This is in large part due to the actors playing them. Ron Soble, for example, looks bored as Wyatt Earp for much of his time on screen. His performance is best described as flat and because his portrayal of Earp lacks any zest, it's hard to take the menace he represents seriously. Conversely, Bonnie Beecher is over-the-top terrible as the girl that Chekov finds himself infatuated with. Beecher makes every gesture and emotion bigger than life and she and Walter Koenig (Chekov) ham up the romance between them some.
Moreover, Chekov's emotional attraction to her seems forced and silly given that the crew is in mortal danger. When I've got less than a day to live, starting a relationship with an image is pretty much the last thing on my mind. The romantic concept here serves only to advance the plot as it leads to Chekov's death and Spock's realization that his character should have survived the Gunfight. Thus, Spock is able to conclude the outcome is not inevitable.
One of the few clever ideas in "Spectre of the Gun" involves the set design, but even that concept seems to be executed in a silly way. A number of the buildings in Tombstone are simply flat facades, like the studio sets they actually are. The reason given for this is that because Kirk's imagination was the source of the idea for the execution, the Melkotians were limited by what was in his mind. So, because his memories were not complete, Tombstone is not complete. Where this reasoning falls down is in the progress of the episode. It does not make sense that the setting would not flesh itself out as time went on (i.e. if the Enterprise crewmembers started to walk up unfinished stairs, their imagination ought to have built onto it, allowing the rest of the stairway to create itself based on their imagination). As it is, the sets remain static throughout the episode.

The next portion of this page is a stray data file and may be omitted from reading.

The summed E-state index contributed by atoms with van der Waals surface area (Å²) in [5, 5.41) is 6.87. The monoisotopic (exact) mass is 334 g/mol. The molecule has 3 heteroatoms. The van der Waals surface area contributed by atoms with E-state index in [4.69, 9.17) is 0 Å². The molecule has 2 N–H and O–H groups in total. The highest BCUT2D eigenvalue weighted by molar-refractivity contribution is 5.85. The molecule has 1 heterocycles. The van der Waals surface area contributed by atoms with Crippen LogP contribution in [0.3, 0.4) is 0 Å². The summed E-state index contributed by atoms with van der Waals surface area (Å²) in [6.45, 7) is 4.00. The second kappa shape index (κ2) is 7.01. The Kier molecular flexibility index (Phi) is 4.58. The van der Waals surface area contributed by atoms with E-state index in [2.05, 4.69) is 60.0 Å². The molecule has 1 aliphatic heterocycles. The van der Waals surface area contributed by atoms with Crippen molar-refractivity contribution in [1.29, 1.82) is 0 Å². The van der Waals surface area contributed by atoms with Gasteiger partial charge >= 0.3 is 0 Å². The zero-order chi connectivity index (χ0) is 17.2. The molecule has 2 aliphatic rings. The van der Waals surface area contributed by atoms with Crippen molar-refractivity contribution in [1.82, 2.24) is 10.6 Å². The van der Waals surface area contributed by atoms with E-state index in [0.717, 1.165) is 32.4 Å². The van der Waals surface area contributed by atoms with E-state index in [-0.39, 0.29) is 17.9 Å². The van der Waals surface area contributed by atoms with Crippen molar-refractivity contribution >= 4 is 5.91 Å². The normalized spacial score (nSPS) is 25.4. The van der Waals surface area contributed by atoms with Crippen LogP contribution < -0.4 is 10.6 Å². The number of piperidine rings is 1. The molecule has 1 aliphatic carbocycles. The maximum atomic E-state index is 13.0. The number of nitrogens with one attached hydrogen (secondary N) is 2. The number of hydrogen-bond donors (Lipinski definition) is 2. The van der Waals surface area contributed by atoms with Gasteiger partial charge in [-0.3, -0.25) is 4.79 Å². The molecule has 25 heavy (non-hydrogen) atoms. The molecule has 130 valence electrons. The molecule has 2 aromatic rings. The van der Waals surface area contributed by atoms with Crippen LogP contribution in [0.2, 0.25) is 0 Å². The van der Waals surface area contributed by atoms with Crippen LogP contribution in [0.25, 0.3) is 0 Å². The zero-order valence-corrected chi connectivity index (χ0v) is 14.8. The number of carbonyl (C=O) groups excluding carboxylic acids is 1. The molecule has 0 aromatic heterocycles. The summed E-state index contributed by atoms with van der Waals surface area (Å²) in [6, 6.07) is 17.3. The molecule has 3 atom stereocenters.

The regular cast of Star Trek does not give anything extraordinary in the way of performances here. James Doohan is somewhat duller than usual as Scotty, Walter Koenig plays Chekov as disproportionately happy, and even DeForest Kelley is a bit . . . bored as Dr. McCoy. Leonard Nimoy plays Spock with his usual emotional detachment, which is fine. William Shatner does not give one of his more memorable performances.
In short, this is a Western style episode that hinges on the idea that there is a ticking clock until some of the favorite characters from Star Trek are to be executed in a silly fashion by aliens we're only just meeting. But there's no genuine menace and the performers seem to realize that and perform, or underperform, accordingly. This starts the third season off on a wrong foot and is overall a disappointment.
[Knowing that VHS is essentially a dead medium, it's worth looking into Star Trek - The Complete Third Season on DVD, which is also a better economical choice than buying the VHS. Read my review of the third and final season by clicking here!
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© 2007, 2010 W.L. Swarts. May not be reprinted without permission.